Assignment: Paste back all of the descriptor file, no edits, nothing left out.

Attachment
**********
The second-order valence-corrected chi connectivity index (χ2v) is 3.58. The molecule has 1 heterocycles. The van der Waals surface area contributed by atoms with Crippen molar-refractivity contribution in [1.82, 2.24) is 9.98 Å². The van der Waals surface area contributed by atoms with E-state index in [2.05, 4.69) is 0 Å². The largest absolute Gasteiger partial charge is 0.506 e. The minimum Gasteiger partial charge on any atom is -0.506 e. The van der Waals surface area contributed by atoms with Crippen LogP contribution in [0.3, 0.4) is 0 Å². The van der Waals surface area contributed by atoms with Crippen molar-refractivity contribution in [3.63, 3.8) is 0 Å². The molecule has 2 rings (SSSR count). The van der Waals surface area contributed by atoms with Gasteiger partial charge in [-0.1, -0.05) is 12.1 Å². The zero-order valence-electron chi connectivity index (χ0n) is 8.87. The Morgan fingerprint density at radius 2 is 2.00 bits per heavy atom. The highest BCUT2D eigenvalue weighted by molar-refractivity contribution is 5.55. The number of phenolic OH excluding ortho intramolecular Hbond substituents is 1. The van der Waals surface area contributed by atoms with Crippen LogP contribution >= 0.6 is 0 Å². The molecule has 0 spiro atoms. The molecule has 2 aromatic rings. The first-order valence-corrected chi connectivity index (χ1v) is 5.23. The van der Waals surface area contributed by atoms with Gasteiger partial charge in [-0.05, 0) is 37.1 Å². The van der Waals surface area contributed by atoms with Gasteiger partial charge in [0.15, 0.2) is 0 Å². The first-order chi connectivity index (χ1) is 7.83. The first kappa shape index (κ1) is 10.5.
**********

The second-order valence-corrected chi connectivity index (χ2v) is 3.58. The molecule has 1 heterocycles. The van der Waals surface area contributed by atoms with Crippen molar-refractivity contribution in [1.82, 2.24) is 9.98 Å². The van der Waals surface area contributed by atoms with E-state index in [2.05, 4.69) is 0 Å². The largest absolute Gasteiger partial charge is 0.506 e. The minimum Gasteiger partial charge on any atom is -0.506 e. The van der Waals surface area contributed by atoms with Crippen LogP contribution in [0.3, 0.4) is 0 Å². The van der Waals surface area contributed by atoms with Crippen molar-refractivity contribution in [3.63, 3.8) is 0 Å². The molecule has 2 rings (SSSR count). The van der Waals surface area contributed by atoms with Gasteiger partial charge in [-0.1, -0.05) is 12.1 Å². The zero-order valence-electron chi connectivity index (χ0n) is 8.87. The Morgan fingerprint density at radius 2 is 2.00 bits per heavy atom. The highest BCUT2D eigenvalue weighted by molar-refractivity contribution is 5.55. The number of phenolic OH excluding ortho intramolecular Hbond substituents is 1. The van der Waals surface area contributed by atoms with Crippen LogP contribution >= 0.6 is 0 Å². The molecule has 0 spiro atoms. The molecule has 2 aromatic rings. The first-order valence-corrected chi connectivity index (χ1v) is 5.23. The van der Waals surface area contributed by atoms with Gasteiger partial charge in [-0.05, 0) is 37.1 Å². The van der Waals surface area contributed by atoms with Gasteiger partial charge in [0.15, 0.2) is 0 Å². The first-order chi connectivity index (χ1) is 7.83. The first kappa shape index (κ1) is 10.5.